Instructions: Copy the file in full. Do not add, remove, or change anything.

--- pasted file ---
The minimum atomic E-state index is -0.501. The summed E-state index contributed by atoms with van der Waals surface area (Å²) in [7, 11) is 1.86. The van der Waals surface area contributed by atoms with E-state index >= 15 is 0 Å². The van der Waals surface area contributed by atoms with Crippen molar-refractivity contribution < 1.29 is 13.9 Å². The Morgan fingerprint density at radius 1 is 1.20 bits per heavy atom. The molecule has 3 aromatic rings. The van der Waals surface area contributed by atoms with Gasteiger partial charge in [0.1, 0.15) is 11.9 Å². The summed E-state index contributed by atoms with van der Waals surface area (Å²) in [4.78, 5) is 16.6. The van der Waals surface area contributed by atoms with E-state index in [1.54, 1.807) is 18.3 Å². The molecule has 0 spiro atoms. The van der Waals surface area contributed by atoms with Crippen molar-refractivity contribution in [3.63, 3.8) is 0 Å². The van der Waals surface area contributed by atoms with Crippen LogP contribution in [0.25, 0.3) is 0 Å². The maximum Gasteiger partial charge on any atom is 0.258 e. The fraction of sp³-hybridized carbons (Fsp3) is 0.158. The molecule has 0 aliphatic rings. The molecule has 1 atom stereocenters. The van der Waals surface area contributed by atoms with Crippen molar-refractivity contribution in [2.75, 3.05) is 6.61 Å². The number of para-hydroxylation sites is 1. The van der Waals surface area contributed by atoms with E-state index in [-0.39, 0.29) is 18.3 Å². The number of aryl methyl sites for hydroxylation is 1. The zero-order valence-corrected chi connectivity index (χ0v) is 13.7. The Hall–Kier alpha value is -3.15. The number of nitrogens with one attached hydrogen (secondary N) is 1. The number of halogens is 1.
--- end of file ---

The minimum atomic E-state index is -0.501. The summed E-state index contributed by atoms with van der Waals surface area (Å²) in [7, 11) is 1.86. The van der Waals surface area contributed by atoms with E-state index >= 15 is 0 Å². The van der Waals surface area contributed by atoms with Crippen molar-refractivity contribution < 1.29 is 13.9 Å². The Morgan fingerprint density at radius 1 is 1.20 bits per heavy atom. The molecule has 3 aromatic rings. The van der Waals surface area contributed by atoms with Gasteiger partial charge in [0.1, 0.15) is 11.9 Å². The summed E-state index contributed by atoms with van der Waals surface area (Å²) in [4.78, 5) is 16.6. The van der Waals surface area contributed by atoms with E-state index in [1.54, 1.807) is 18.3 Å². The molecule has 0 spiro atoms. The van der Waals surface area contributed by atoms with Crippen molar-refractivity contribution in [3.63, 3.8) is 0 Å². The van der Waals surface area contributed by atoms with Crippen LogP contribution in [0.25, 0.3) is 0 Å². The maximum Gasteiger partial charge on any atom is 0.258 e. The fraction of sp³-hybridized carbons (Fsp3) is 0.158. The molecule has 0 aliphatic rings. The molecule has 1 atom stereocenters. The van der Waals surface area contributed by atoms with Crippen molar-refractivity contribution in [2.75, 3.05) is 6.61 Å². The number of para-hydroxylation sites is 1. The van der Waals surface area contributed by atoms with E-state index in [-0.39, 0.29) is 18.3 Å². The number of aryl methyl sites for hydroxylation is 1. The zero-order valence-corrected chi connectivity index (χ0v) is 13.7. The Hall–Kier alpha value is -3.15. The number of nitrogens with one attached hydrogen (secondary N) is 1. The number of halogens is 1.